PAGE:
The SARS-CoV-2 frameshifting RNA element (FSE) is an excellent target for therapeutic intervention against Covid-19. This small gene element employs a shifting mechanism to pause and backtrack the ribosome during translation between Open Reading Frames 1a and 1b, which code for viral polyproteins. Any interference with this process has a profound effect on viral replication and propagation. Pinpointing the structures adapted by the FSE and associated structural transformations involved in frameshifting has been a challenge. Using our graph-theory-based modeling tools for representing RNA secondary structures, "RAG"(RNA-As-Graphs), and chemical structure probing experiments, we show that the 3-stem H-type pseudoknot (3_6 dual graph), long assumed to be the dominant structure, has a viable alternative, an HL-type 3-stem pseudoknot (3_3) for longer constructs. In addition, an unknotted 3-way junction RNA (3_5) emerges as a minor conformation. These three conformations share Stems 1 and 3, while the different Stem 2 may be involved in a conformational switch and possibly associations with the ribosome during translation. For full-length genomes, a stem-loop motif (2_2) may compete with these forms. These structural and mechanistic insights advance our understanding of the SARS-CoV-2 frameshifting process and concomitant virus life cycle, and point to three avenues of therapeutic intervention.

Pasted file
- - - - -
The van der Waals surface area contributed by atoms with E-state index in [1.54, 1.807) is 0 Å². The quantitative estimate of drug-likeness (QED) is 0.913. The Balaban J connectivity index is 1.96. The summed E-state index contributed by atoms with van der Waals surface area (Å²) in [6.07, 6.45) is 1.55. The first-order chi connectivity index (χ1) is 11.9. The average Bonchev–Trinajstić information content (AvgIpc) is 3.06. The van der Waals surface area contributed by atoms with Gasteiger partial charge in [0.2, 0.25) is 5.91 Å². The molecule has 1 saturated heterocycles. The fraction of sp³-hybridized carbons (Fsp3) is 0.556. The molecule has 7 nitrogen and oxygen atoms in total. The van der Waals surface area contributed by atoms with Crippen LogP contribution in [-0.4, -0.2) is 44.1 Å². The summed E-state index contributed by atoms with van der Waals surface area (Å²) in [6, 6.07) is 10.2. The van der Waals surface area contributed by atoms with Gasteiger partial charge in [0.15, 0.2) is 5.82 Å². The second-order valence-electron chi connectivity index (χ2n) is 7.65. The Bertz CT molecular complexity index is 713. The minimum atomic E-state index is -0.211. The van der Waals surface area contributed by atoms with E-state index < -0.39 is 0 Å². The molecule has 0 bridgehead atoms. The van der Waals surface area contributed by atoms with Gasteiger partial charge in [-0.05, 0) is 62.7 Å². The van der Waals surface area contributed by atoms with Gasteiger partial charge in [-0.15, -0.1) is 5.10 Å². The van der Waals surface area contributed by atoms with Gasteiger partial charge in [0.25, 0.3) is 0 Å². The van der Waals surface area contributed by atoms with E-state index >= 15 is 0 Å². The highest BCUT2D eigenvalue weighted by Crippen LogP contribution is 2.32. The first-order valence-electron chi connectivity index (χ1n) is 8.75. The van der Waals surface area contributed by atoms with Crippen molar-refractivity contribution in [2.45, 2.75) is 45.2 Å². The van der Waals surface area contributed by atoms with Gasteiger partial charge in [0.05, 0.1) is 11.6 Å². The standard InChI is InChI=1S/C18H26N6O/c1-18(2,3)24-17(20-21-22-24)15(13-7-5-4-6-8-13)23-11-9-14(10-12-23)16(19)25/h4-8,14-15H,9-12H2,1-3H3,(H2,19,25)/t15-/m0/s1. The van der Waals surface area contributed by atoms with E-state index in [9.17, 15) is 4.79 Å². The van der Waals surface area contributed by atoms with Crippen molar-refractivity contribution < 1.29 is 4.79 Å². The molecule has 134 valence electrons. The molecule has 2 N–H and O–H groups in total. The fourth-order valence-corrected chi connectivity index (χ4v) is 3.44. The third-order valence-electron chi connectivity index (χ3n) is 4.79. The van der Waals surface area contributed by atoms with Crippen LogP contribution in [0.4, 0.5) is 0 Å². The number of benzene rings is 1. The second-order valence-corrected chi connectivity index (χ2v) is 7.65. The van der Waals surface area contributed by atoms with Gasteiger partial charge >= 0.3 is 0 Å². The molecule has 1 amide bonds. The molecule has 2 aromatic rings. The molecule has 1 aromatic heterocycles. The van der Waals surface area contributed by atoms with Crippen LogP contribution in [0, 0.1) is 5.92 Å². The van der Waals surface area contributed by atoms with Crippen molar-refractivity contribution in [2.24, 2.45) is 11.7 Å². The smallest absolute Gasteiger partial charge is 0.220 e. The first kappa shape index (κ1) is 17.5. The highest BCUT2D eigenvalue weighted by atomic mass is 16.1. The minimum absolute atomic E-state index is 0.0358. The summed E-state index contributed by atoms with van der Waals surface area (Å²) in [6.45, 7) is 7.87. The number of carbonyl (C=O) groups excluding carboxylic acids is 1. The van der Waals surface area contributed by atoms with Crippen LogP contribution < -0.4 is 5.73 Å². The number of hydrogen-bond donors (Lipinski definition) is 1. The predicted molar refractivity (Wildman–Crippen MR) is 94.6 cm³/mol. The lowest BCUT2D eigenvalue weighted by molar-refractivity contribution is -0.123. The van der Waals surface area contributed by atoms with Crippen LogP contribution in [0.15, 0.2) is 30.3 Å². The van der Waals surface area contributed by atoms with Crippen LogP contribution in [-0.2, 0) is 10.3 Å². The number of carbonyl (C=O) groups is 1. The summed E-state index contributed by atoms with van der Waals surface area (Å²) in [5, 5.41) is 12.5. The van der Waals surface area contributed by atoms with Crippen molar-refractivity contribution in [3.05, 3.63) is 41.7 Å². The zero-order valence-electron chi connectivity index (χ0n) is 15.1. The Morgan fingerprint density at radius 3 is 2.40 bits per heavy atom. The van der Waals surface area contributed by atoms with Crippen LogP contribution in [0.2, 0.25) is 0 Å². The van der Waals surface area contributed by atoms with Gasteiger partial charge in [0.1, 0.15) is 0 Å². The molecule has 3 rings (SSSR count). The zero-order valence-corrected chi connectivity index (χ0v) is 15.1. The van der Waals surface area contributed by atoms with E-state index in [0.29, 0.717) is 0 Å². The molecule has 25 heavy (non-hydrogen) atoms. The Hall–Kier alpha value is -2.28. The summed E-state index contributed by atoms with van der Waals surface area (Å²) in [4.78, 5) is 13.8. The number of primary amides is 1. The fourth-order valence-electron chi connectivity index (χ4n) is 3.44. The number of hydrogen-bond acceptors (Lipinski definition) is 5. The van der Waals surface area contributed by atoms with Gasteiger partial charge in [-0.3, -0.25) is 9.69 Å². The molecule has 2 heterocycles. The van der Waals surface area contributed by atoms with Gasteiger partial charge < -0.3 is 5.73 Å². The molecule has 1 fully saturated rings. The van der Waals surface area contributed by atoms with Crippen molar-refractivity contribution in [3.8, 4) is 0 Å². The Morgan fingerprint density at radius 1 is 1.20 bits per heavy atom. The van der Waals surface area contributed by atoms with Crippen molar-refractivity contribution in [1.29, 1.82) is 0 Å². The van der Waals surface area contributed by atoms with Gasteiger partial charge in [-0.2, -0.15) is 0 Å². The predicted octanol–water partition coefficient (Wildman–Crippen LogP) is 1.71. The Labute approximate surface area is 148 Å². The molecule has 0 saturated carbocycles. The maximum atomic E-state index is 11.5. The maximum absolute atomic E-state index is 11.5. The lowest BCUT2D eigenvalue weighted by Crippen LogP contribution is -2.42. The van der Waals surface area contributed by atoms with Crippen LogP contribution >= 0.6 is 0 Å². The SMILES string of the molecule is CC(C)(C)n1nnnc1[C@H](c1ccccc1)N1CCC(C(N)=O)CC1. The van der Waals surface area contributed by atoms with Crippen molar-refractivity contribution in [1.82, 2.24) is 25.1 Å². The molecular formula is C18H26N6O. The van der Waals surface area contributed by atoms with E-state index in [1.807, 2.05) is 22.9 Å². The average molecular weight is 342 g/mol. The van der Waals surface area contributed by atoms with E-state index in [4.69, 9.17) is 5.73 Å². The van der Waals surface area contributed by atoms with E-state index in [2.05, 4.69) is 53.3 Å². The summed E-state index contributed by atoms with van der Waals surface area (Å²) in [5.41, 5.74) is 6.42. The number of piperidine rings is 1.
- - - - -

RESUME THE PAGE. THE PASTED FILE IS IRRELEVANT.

ASJC Scopus subject areas
- Colloid and Surface Chemistry